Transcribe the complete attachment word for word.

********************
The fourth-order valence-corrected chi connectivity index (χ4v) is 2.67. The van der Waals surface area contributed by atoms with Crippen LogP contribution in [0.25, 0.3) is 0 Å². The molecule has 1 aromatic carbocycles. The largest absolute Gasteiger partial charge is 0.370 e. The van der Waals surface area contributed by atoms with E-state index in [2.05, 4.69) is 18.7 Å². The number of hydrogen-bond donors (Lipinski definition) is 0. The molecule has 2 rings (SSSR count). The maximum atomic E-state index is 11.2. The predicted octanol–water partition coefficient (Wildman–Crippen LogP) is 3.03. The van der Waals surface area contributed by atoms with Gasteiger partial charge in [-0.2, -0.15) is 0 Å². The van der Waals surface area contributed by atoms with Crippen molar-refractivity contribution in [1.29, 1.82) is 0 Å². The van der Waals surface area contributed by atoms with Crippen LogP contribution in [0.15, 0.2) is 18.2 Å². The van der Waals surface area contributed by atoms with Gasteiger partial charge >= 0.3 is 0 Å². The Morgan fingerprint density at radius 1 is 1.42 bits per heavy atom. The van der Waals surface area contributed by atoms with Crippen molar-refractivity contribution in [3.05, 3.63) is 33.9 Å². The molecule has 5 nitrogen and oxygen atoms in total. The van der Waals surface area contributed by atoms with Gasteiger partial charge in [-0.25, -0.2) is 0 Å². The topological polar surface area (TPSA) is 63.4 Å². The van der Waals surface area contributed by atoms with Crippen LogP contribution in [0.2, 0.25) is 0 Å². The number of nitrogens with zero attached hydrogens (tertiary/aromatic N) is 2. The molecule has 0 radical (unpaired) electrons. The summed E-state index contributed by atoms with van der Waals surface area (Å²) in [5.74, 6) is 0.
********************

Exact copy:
The fourth-order valence-corrected chi connectivity index (χ4v) is 2.67. The van der Waals surface area contributed by atoms with Crippen LogP contribution in [0.25, 0.3) is 0 Å². The molecule has 1 aromatic carbocycles. The largest absolute Gasteiger partial charge is 0.370 e. The van der Waals surface area contributed by atoms with E-state index in [2.05, 4.69) is 18.7 Å². The number of hydrogen-bond donors (Lipinski definition) is 0. The molecule has 2 rings (SSSR count). The maximum atomic E-state index is 11.2. The predicted octanol–water partition coefficient (Wildman–Crippen LogP) is 3.03. The van der Waals surface area contributed by atoms with Gasteiger partial charge in [-0.2, -0.15) is 0 Å². The van der Waals surface area contributed by atoms with Crippen molar-refractivity contribution in [1.29, 1.82) is 0 Å². The van der Waals surface area contributed by atoms with Crippen LogP contribution in [0.15, 0.2) is 18.2 Å². The van der Waals surface area contributed by atoms with Gasteiger partial charge >= 0.3 is 0 Å². The Morgan fingerprint density at radius 1 is 1.42 bits per heavy atom. The van der Waals surface area contributed by atoms with Crippen molar-refractivity contribution in [3.05, 3.63) is 33.9 Å². The molecule has 5 nitrogen and oxygen atoms in total. The van der Waals surface area contributed by atoms with Gasteiger partial charge in [-0.25, -0.2) is 0 Å². The topological polar surface area (TPSA) is 63.4 Å². The van der Waals surface area contributed by atoms with Crippen LogP contribution in [0.2, 0.25) is 0 Å². The number of nitrogens with zero attached hydrogens (tertiary/aromatic N) is 2. The molecule has 0 radical (unpaired) electrons. The summed E-state index contributed by atoms with van der Waals surface area (Å²) in [5.74, 6) is 0.